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Hacking SaaS #2
The SaaS Basics Edition - Authentication, Authorization and APIs
We are all building SaaS and all SaaS is multi-tenant. Therefore, you should learn how to ship multi-tenant SaaS using Postgres Row-Level Security.
From previous experience, we’re familiar with multiple multi-tenant SaaS architecture options. We decided to store everything in a single Postgres schema since it provides a balance of scalability, cost optimization, and flexibility. However, this requires serious investment in database authorization to guarantee that we never leak customer data… We needed a solution that would allow us to add features quickly and confidently
The first SaaS feature anyone writes is signup and login. This can get a bit overwhelming - lots of options, terminology and standards are involved. But the two protocols every SaaS ends up using are OAuth2 and OpenID Connect. And I found the ultimate explainer blog with everything you need to know about OAuth2 and OpenID Connect protocols.
OAuth 2.0 is designed only for authorization, for granting access to data and features from one application to another. OpenID Connect (OIDC) is a thin layer that sits on top of OAuth 2.0 that adds login and profile information about the person who is logged in.
If you are still confused, don’t worry. You are not the only engineer who finds authentication challenging - even the best in the business have bugs: AWS posted an advisory regarding an authentication bug in IAM and EKS.
Workday published a blog post about their observability architecture. It is a standard pipeline that every SaaS company builds, with some variation on the exact technologies used for each service. Worth reading if you don’t have observability built yet and are interested in a boring tried and true observability architecture.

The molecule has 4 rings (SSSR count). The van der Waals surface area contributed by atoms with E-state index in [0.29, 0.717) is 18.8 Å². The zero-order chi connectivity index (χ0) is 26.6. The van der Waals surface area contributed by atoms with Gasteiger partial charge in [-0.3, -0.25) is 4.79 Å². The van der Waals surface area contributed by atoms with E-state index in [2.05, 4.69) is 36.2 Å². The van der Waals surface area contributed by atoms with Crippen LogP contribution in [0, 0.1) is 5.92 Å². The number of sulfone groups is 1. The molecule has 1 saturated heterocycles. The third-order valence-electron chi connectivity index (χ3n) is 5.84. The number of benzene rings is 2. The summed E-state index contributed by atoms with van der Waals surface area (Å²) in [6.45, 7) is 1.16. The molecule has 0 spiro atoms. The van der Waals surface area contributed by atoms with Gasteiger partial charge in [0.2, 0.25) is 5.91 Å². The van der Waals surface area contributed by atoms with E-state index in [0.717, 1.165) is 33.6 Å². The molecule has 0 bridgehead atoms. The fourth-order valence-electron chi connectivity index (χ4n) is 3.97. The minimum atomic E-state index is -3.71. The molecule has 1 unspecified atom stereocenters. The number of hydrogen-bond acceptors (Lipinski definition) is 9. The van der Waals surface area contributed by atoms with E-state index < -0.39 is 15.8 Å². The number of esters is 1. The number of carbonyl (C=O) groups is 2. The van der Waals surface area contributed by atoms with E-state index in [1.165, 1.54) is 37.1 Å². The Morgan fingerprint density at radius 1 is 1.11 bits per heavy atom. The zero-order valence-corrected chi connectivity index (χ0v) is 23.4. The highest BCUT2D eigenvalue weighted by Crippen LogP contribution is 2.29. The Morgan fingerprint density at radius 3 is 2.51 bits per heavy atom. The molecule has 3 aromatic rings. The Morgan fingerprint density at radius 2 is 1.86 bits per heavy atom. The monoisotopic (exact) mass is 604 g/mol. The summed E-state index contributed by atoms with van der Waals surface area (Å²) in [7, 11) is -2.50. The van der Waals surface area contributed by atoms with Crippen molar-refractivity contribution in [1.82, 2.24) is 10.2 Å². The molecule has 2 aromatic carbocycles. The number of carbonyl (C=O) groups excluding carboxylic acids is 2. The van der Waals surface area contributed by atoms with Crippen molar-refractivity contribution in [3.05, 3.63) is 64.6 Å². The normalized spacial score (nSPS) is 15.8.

observability is emerging as a key capability of modern distributed systems that uses telemetry data collected during the runtime for debugging and maintaining complex distributed applications to ensure their quality of service.
Oldie-but-goodie review of lessons in designing software libraries. It is a good reminder of annoying facts, such as “people will not read the docs” and “it should just work”. Writing a library that just works for someone who copy-pasted some example code and didn’t read the docs is hard - which explains why very few libraries meet this standard.
Docs are almost useless. Nobody reads them. They'll read a one page quick start, and then they want to just start digging in writing code. Keep the intros very minimal and very focused on getting things working.
Also be aware that if you feel you need to write a lot of docs about something, that's a sign that maybe things are too complicated.
API’s that “just work” can be very high stakes. Read this amazing thread about a small API change that lead to free food in India. We discussed this story in the SaaS Developer Slack, where the another payment processor offered his perspective.
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